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Ng Fumbles Way to Delay in Debut as Own Attorney

TIMES STAFF WRITER

Seeming unprepared and a bit helpless at times, a man accused of mass murder made his debut as his own attorney in Orange County Superior Court on Wednesday, receiving several scoldings from the judge for not following procedures.

“If you want to be your own attorney, you have to play by the rules,” Judge John J. Ryan told defendant Charles Ng. Later, when Ng wondered aloud what he should do, the judge said, “I’m not a lawyer. I’m not allowed to give you advice.”

Still, after complaining about bad eyeglasses, lack of telephone access and trouble getting his case files, Ng managed to win a one-month delay on a pretrial hearing in which he will argue that the charges should be dismissed.

“I tried to get ready,” Ng said to the judge. “Just so many things [are] happening that hamper it.”

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Ryan ruled on May 15 that Ng could act as his own attorney, reversing a decision he made less than a month before. Ng said he does not like nor trust public defenders William G. Kelley and James Merwin, who had been assigned to help him fight charges that he tortured and murdered 12 people in the mid-1980s.

The judge on Wednesday refused Ng’s motion to dismiss Kelley and Merwin. They have been ordered not only to act as advisory counsel to Ng, but to continue preparing for the case in the event that they must step in at some point.

Ng complained that their continued involvement has made it difficult for him to interview witnesses who already have talked to them. Kelley, who is unhappy with his dual appointment, told the judge that he was “puzzled” by his role as a “standby” attorney.

“I have motions to file, but I’m sort of just sitting there,” he said.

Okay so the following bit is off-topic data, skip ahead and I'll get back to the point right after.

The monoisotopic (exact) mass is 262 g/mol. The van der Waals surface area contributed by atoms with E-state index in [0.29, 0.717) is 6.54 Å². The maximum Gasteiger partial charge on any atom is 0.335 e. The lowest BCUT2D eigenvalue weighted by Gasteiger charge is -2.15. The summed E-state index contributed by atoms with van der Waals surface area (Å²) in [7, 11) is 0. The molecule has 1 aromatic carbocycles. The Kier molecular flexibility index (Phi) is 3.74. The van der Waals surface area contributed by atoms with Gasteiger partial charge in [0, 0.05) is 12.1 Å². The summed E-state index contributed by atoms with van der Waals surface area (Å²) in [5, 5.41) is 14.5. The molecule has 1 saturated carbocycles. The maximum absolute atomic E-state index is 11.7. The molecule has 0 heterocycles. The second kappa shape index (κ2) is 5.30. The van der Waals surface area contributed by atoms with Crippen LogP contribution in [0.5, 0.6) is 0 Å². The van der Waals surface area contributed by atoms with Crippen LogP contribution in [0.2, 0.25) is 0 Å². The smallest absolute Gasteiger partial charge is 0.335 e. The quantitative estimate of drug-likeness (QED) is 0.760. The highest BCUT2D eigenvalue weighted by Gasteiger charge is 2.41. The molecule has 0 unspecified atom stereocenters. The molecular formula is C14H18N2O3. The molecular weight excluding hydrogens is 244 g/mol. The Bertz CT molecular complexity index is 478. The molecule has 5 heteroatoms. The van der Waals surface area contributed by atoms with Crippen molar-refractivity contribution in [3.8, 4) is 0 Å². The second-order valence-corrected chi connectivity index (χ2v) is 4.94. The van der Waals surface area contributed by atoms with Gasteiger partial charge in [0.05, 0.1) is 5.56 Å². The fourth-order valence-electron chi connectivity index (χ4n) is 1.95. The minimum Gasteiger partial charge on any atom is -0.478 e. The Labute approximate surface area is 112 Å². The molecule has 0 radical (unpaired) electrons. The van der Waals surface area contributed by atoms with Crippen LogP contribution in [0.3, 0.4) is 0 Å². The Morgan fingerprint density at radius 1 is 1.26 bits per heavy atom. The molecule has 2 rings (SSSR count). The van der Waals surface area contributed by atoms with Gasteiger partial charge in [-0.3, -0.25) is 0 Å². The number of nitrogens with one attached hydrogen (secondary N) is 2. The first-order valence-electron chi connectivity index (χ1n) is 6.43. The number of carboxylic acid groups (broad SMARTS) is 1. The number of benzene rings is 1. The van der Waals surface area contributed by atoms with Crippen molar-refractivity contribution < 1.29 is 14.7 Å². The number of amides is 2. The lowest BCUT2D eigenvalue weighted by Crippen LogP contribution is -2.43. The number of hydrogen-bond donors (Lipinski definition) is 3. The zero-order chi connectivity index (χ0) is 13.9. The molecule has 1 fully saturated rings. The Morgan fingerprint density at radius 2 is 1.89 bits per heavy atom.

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Prosecutors allege that Ng, 37, and Leonard Lake committed the murders on Lake’s property is Calaveras County in the Sierra foothills more than a decade ago. Lake later committed suicide, and Ng fled to Canada. He was captured but waged a six-year battle against extradition before he was returned to California in 1991. Three years later, the case was moved from Calaveras County to Orange County because of extensive publicity.

Ng’s trial is scheduled to begin Sept. 1, but the latest pretrial delay visibly upset the mother of one victim.

“I’m heartbroken, disappointed and sickened, but not surprised,” said Lola Stapley of Garden Grove, who lost her 26-year-old son, Scott. Ng “doesn’t believe in following the rules. He never has, and he never will.”

Stapley has waited more than a dozen years for Ng to be brought to trial, enduring numerous legal delays. Despite years of setbacks, she said she has faith in Ryan, a respected judge who has presided over many high-profile trials.

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“He’s very capable, he’s very honest and I’m sure he will be the one who will finally bring this to a close,” she said.


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